Following a lengthy absence, the Maaqtusiis Ma'as once again found themselves competing at the All Native Basketball Tournament in Prince Rupert. (Rebecca Atleo photo)
Both of the Ahousaht First Nation entries registered respectable performances at one of the province’s most prestigious basketball tournaments.
For starters, even though they had not competed at the All Native Basketball Tournament (ANBT) in about a half dozen years, the Maaqtusiis Ma’as for the most part managed to hold their own in the women’s division.
The squad was able to win two of its four matches in the tournament, which wrapped up Saturday, Feb. 15 in Prince Rupert.
And the Maaqtusiis Suns kicked off their action by racking up three consecutive wins before they were eliminated by the eventual tournament champions in the men’s category.
This marked the 61st year the Prince Rupert tourney has been staged. A total of 54 teams took part.
Besides the women’s and men’s divisions, there were also two other categories. There was a men’s intermediate grouping for those 21 and under as well as a men’s masters division for those 35 and over.
Esther Robinson, the coach of the Maaqtusiis women’s club, was pleasantly surprised with the efforts of her charges. Entering the event she had expressed concerns her side had not participated in this tournament for a number of years. Plus, the Ma’as were not even able to practice all together as a unit beforehand.
“That’s what I was worried about – that we would lose two straight games and then we’d have to come home right away,” Robinson said.
Only five of the players on the Ma’as roster live in the community of Ahousaht. Though they live in urban centres, the other half dozen individuals on the squad have a connection to the Ahousaht First Nation and were able to suit up for the team.
The fact Ahousaht does not have all of its players living in its Flores Island community is one of the reasons the club had not entered the ANBT the last several years.
Robinson’s charges did end up losing their first game against a Vancouver-based squad.
“We kept up with them and just ran out of steam at the end,” Robinson said.
After this initial setback the Ma’as then managed to register a pair of victories, over teams representing Bella Coola and Lax Kw’alaams. The triumph over Bella Coola was especially significant.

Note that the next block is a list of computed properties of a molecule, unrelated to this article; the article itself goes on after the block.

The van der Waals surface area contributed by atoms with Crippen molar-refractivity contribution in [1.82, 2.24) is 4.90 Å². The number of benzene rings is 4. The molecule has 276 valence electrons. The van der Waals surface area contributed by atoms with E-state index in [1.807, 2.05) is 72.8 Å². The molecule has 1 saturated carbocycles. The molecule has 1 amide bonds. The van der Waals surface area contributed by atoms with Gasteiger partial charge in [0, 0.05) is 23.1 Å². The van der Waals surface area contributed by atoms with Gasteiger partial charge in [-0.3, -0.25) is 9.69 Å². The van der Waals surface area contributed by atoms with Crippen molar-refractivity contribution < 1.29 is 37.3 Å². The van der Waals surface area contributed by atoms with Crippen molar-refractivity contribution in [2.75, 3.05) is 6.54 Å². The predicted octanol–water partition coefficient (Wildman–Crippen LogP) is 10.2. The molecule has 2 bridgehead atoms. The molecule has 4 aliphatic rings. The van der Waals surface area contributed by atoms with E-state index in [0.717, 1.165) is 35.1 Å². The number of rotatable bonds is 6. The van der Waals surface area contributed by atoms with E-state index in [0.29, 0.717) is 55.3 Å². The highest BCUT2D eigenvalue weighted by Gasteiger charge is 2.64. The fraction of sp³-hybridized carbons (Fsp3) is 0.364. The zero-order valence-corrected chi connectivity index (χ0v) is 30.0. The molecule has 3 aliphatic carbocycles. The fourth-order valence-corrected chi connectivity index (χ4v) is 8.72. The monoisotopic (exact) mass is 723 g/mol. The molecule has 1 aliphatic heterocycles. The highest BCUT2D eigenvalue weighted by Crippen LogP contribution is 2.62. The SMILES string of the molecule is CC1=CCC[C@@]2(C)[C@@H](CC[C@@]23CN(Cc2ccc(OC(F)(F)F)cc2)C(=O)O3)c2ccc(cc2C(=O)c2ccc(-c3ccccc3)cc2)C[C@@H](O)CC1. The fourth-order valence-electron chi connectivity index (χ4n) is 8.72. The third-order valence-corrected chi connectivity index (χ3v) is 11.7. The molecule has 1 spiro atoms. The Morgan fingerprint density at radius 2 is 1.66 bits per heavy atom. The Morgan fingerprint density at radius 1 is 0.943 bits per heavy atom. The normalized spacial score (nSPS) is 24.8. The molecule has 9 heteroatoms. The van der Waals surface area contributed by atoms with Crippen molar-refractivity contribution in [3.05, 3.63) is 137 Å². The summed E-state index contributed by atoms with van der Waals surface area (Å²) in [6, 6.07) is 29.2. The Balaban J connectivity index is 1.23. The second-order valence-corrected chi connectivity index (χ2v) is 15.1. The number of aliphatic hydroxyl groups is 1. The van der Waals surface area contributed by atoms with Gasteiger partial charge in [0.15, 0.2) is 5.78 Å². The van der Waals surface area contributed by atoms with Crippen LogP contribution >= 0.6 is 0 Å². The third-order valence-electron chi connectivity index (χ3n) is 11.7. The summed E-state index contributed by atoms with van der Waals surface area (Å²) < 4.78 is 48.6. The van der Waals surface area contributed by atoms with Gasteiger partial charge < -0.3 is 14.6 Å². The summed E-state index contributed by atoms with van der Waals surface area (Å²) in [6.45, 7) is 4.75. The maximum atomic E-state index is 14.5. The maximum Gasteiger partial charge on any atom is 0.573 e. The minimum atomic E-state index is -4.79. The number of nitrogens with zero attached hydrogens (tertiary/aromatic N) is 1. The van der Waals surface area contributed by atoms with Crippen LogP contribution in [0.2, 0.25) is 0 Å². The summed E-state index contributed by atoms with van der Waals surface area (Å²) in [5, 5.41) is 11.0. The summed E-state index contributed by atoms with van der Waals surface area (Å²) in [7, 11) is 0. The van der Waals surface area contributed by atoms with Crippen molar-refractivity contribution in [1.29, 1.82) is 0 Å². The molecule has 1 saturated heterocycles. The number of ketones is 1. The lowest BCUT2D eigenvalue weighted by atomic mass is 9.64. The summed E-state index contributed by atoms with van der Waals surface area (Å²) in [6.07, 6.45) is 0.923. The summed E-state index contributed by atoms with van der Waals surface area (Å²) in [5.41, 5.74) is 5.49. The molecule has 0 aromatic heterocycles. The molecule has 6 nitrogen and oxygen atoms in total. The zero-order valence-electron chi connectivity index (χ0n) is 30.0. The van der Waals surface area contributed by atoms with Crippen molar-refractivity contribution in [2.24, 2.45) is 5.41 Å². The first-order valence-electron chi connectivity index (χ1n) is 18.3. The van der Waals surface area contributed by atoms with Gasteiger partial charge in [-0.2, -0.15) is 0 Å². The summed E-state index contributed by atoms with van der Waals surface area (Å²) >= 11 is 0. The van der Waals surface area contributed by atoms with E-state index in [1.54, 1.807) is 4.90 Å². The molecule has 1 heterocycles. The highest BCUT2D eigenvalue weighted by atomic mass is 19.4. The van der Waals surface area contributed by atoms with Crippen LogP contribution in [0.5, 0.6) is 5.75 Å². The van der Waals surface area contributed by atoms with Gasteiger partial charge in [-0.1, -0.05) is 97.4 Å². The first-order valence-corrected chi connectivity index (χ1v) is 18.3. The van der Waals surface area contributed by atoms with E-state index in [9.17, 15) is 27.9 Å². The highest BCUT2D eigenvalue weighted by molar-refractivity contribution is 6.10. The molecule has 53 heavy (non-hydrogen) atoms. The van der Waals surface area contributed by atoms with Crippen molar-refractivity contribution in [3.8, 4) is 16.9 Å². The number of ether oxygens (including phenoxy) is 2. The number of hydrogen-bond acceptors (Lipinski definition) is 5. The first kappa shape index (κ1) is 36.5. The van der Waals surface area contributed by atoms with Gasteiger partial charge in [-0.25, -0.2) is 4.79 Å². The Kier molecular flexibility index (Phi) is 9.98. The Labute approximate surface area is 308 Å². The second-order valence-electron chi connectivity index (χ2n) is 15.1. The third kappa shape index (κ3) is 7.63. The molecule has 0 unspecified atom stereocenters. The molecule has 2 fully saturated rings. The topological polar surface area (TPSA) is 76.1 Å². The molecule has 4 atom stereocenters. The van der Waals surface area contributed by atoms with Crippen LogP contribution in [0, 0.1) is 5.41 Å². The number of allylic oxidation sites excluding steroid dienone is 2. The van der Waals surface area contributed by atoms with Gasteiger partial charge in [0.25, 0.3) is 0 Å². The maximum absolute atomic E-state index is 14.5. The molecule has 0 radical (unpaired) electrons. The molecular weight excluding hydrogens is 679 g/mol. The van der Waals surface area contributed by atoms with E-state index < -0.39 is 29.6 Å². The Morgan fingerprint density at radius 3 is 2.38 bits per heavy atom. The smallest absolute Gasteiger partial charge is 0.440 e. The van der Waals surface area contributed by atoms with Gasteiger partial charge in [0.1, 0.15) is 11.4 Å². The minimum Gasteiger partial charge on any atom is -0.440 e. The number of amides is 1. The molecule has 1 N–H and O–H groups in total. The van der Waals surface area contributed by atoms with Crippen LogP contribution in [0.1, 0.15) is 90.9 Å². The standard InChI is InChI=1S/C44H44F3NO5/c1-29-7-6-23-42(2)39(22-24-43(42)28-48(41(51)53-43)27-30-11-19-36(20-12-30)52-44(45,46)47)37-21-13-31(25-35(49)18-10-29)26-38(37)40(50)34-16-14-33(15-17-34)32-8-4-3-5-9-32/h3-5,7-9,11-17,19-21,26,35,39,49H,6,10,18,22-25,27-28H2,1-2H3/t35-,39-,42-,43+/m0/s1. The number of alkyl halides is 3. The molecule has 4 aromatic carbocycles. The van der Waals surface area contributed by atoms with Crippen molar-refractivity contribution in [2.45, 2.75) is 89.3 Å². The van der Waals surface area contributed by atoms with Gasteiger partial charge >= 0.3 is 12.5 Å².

“We really struggled in junior ball and up until now against them,” Robinson said. “We ended up beating them by about 30 points.”
After their triumph over Lax Kw’alaams, the Ma’as then saw their tournament come to an end when they suffered their second defeat, against a team from Kitkatla.
Robinson, however, is excited about the team’s future. The Ma’as will participate in a Port Alberni tournament, which begins on Friday. And they will also compete at an event in Kamloops in April.
Robinson said the team has plenty of support from the Ahousaht First Nation.
“Our community is backing us 100 per cent,” she said. “And I have girls calling and asking if they can play with us next year.”
It didn’t take long for news of the Ma’as moderate successes in Prince Rupert to spread.
“I was shocked,” Robinson said. “I had girls calling me after I got home. I had three girls call me. And they’re tall girls, which is a plus for us. We had a very short team this year.”
Robinson is hoping the Ma’as will return to the ANBT in 2021. And she’s hoping the team will be able to enter plenty of other events as well
“I’ve got people agreeing with me they should train together all year long,” she said. “We just need 12 dedicated ladies that will train really hard.”
Players on the Ma’as roster this year that competed at the ANBT included Robinson’s daughter Terri as well as Laurissa Jimmy, Mercedes Brown, Shania Sabbas, Janae Sam, Chantelle Dick, Sereana Kaloucovale, Jaylynn Lucas, Courtenay Louie, Amy Jack, and Freida Thomas. Carol Thomas was the team’s manager while Wayne Robinson served as assistant coach.
Meanwhile, the Suns defeated teams from Lax Kw’alaams, Prince Rupert and Lytton in their first three tournament matches.
The club was then downed by Skidegate in its fourth outing. Skidegate went on to capture the men’s division.
The Suns had their tourney come to an end when they were beaten by Kitkatla, right after their loss to Skidegate.
Kitimaat ended up winning the women’s category. And the other division champs were Prince Rupert (Intermediate Men’s) and New Aiyansh (Masters).